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Provides tools for setting up a complete IoT dashboard using standards protocols.

Project description

## An IoT Dashboard for open and great IoT demos

### Available Demos

* [RIOT]( You can find a permanent demo instance configured
as a showroom for RIOT. This showroom is available at

* [IoT-LAB open A8 demo](utils/iotlab)
This demo automatically submits an experiment on IoT-LAB with two open A8
nodes. The first node is configured as a border router and the second node
runs a firmware that integrates automatically in the RIOT Demo Dashboard
described above.

_____ ___ _____ ___ _____ _ _ ____
| ___| |_ _| |_ _| |_ _| ___ |_ _| | | / \ | __ )
| |_ | | | | | | / _ \ | | _____ | | / _ \ | _ \
| _| | | | | | | | (_) | | | |_____| | |___ / ___ \ | |_) |
|_| |___| |_| |___| \___/ |_| |_____| /_/ \_\ |____/

### Broker and Dashboard services for an IoT dashboard

The broker manages a list of alive sensor nodes by running it's own CoAP
and WebSocket servers.

The Dashboard is a web page with some embeded javascript that displays the list
of available nodes and their status. It also allows to interact with the nodes
(LED control, Robot control, etc)

When a node starts, it notifies itself to the broker server by sending a CoAP
post. The broker then starts a discovery of the ressources provided by the node
(using the CoAP .well-known/core resource). Once the node available resources
are known, the broker sends to each web/mobile clients notification messages
so that they can update themselves.

To keep track of alive nodes, each node has to periodically send a notification
message to the broker.
If a sensor node has not sent this notification within 120s (default,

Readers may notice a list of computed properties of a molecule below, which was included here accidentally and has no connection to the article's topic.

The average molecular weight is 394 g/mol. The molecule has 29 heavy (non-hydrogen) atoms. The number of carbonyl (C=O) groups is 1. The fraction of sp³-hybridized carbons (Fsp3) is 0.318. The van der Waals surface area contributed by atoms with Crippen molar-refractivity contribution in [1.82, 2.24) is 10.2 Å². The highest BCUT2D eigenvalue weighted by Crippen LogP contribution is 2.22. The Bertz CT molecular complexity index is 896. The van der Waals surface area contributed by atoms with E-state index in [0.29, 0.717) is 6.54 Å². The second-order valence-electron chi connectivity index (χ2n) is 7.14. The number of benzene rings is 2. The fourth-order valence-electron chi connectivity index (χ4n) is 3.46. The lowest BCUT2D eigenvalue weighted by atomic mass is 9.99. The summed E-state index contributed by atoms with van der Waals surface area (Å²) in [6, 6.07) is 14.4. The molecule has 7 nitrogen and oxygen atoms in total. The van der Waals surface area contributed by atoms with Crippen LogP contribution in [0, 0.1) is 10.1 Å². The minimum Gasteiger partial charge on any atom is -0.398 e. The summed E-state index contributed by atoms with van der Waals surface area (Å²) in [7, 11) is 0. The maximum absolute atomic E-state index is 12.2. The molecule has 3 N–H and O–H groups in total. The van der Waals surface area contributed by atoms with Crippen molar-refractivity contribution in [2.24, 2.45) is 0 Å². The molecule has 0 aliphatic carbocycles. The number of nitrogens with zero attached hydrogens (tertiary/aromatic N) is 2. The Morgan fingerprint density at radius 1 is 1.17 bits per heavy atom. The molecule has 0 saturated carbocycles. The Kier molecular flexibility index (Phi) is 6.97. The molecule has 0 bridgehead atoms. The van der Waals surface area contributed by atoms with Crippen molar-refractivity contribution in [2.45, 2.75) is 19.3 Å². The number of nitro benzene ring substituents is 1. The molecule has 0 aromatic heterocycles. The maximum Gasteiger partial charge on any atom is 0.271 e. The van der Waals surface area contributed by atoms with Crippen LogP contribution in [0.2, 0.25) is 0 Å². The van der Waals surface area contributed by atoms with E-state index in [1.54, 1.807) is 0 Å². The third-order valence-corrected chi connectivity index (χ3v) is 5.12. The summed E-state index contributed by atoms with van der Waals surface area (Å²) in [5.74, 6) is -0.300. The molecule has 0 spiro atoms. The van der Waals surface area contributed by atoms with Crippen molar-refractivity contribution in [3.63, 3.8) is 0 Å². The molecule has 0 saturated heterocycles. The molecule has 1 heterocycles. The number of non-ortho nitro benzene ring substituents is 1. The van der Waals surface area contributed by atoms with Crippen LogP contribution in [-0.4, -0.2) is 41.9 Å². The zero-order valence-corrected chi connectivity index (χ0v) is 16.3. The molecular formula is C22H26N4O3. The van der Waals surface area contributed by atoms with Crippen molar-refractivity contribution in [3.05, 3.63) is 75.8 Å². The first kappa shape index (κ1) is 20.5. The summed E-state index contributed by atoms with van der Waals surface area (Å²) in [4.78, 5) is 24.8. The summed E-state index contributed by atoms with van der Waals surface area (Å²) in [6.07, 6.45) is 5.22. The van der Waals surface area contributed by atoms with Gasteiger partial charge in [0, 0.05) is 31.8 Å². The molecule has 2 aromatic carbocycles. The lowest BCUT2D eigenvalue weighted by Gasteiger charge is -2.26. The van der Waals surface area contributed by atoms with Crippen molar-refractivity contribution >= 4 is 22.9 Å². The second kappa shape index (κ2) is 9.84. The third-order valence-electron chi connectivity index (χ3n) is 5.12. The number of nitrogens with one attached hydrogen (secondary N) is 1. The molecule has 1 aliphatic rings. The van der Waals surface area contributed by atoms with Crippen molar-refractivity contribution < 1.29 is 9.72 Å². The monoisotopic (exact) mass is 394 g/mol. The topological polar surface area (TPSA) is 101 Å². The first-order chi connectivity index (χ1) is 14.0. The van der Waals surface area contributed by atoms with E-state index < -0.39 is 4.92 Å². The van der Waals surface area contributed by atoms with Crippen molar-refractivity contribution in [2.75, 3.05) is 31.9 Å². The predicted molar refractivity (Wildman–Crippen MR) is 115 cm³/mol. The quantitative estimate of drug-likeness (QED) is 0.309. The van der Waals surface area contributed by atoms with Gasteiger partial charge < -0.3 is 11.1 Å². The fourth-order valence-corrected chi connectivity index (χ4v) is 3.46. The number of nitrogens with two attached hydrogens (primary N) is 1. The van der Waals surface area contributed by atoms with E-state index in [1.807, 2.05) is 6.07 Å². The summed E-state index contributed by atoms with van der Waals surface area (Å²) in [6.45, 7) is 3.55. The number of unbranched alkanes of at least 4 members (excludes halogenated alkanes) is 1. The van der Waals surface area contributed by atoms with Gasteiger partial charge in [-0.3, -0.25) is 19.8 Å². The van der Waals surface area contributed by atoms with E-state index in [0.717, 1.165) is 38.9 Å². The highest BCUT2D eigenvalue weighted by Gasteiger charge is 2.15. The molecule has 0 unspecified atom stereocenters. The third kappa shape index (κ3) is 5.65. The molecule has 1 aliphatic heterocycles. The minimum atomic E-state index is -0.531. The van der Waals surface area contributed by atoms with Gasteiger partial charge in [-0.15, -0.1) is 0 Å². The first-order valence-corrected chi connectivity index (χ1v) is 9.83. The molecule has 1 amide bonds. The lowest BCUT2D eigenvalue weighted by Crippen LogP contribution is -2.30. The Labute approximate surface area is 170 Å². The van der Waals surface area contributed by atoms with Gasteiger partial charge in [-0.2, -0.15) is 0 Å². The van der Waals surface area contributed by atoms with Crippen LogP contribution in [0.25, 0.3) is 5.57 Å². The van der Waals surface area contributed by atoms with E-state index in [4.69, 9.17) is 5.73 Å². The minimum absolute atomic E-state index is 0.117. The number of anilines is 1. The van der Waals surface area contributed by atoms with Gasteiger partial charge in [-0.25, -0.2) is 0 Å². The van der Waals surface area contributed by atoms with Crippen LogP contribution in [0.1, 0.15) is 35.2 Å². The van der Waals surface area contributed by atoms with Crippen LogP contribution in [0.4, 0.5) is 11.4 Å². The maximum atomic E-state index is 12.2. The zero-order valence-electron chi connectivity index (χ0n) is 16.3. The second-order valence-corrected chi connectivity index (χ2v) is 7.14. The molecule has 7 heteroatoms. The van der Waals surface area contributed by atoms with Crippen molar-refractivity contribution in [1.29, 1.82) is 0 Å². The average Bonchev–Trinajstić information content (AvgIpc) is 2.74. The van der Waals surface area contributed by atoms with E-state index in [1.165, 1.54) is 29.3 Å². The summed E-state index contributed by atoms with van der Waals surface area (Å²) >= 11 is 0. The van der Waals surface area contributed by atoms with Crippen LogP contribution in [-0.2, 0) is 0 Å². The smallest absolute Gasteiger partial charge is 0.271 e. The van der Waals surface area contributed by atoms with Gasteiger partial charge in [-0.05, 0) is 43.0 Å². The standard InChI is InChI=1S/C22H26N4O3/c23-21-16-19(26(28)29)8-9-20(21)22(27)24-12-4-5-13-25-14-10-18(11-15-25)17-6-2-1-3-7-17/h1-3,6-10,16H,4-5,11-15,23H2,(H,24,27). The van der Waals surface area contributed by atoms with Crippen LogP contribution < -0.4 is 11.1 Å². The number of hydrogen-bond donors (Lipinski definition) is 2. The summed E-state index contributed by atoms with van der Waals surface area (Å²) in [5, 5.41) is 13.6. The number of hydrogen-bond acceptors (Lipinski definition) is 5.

but this is configurable), the broker automatically removes it from the list
of alived nodes and notifies all web/mobile clients.

#### Installation procedure on a standalone system:

Here are the steps to install the IoT-Kit on a standalone system. The final
setup will be as follows:
* `iot-broker` and `iot-dashboard` running as systemd services
* the `iot-broker` websocket server listening on port 8082
* the `iot-dashboard` web application listening on port 8080. All served pages
open a websocket client on the port 8082 of the broker

For a custom setup, please edit the `Environment` option of the
[iot-broker](systemd/iot-broker.service) and
[iot-dashboard](systemd/iot-dashboard.service) systemd service files
**before** deploying. The broker port should be the same in both service files
if you want the two to work together.

Here are the installation steps:

1. Clone this repository
$ git clone
2. Deploy the system (debian/raspbian/ubuntu):
$ make deploy
3. Verify that the services are correctly running:
$ sudo systemctl status iot-broker.service
● iot-broker.service - IoT Broker Application
Loaded: loaded (/lib/systemd/system/iot-broker.service; enabled)
Active: active (running) since dim. 2016-12-18 14:59:56 CET; 35min ago
Main PID: 32411 (python3)
CGroup: /system.slice/riot-broker.service